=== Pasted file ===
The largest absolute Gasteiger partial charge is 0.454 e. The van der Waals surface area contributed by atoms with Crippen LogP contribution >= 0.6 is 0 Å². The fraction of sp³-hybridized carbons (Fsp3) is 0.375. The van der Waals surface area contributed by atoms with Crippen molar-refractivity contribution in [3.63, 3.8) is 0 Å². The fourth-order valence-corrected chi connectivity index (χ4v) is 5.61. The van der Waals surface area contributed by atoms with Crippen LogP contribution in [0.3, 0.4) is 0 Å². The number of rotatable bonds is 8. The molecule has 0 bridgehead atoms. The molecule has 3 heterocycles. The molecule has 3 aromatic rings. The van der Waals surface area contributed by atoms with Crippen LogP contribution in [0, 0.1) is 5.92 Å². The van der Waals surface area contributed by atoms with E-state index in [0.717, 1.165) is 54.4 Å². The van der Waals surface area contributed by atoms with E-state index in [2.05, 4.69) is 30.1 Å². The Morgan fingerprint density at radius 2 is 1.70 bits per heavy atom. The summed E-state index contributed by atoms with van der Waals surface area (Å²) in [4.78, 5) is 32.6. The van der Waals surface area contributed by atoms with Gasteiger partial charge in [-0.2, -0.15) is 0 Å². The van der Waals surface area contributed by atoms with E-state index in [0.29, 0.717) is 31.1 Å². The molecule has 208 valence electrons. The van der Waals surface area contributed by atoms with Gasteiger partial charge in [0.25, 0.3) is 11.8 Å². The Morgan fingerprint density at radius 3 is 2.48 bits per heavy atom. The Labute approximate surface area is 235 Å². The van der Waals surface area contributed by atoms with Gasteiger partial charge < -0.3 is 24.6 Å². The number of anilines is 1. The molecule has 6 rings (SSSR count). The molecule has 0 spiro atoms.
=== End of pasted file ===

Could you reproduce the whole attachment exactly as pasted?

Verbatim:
The largest absolute Gasteiger partial charge is 0.454 e. The van der Waals surface area contributed by atoms with Crippen LogP contribution >= 0.6 is 0 Å². The fraction of sp³-hybridized carbons (Fsp3) is 0.375. The van der Waals surface area contributed by atoms with Crippen molar-refractivity contribution in [3.63, 3.8) is 0 Å². The fourth-order valence-corrected chi connectivity index (χ4v) is 5.61. The van der Waals surface area contributed by atoms with Crippen LogP contribution in [0.3, 0.4) is 0 Å². The number of rotatable bonds is 8. The molecule has 0 bridgehead atoms. The molecule has 3 heterocycles. The molecule has 3 aromatic rings. The van der Waals surface area contributed by atoms with Crippen LogP contribution in [0, 0.1) is 5.92 Å². The van der Waals surface area contributed by atoms with E-state index in [0.717, 1.165) is 54.4 Å². The van der Waals surface area contributed by atoms with E-state index in [2.05, 4.69) is 30.1 Å². The Morgan fingerprint density at radius 2 is 1.70 bits per heavy atom. The summed E-state index contributed by atoms with van der Waals surface area (Å²) in [4.78, 5) is 32.6. The van der Waals surface area contributed by atoms with Gasteiger partial charge in [-0.2, -0.15) is 0 Å². The van der Waals surface area contributed by atoms with E-state index in [0.29, 0.717) is 31.1 Å². The molecule has 208 valence electrons. The van der Waals surface area contributed by atoms with Gasteiger partial charge in [0.25, 0.3) is 11.8 Å². The Morgan fingerprint density at radius 3 is 2.48 bits per heavy atom. The Labute approximate surface area is 235 Å². The van der Waals surface area contributed by atoms with Gasteiger partial charge < -0.3 is 24.6 Å². The number of anilines is 1. The molecule has 6 rings (SSSR count). The molecule has 0 spiro atoms.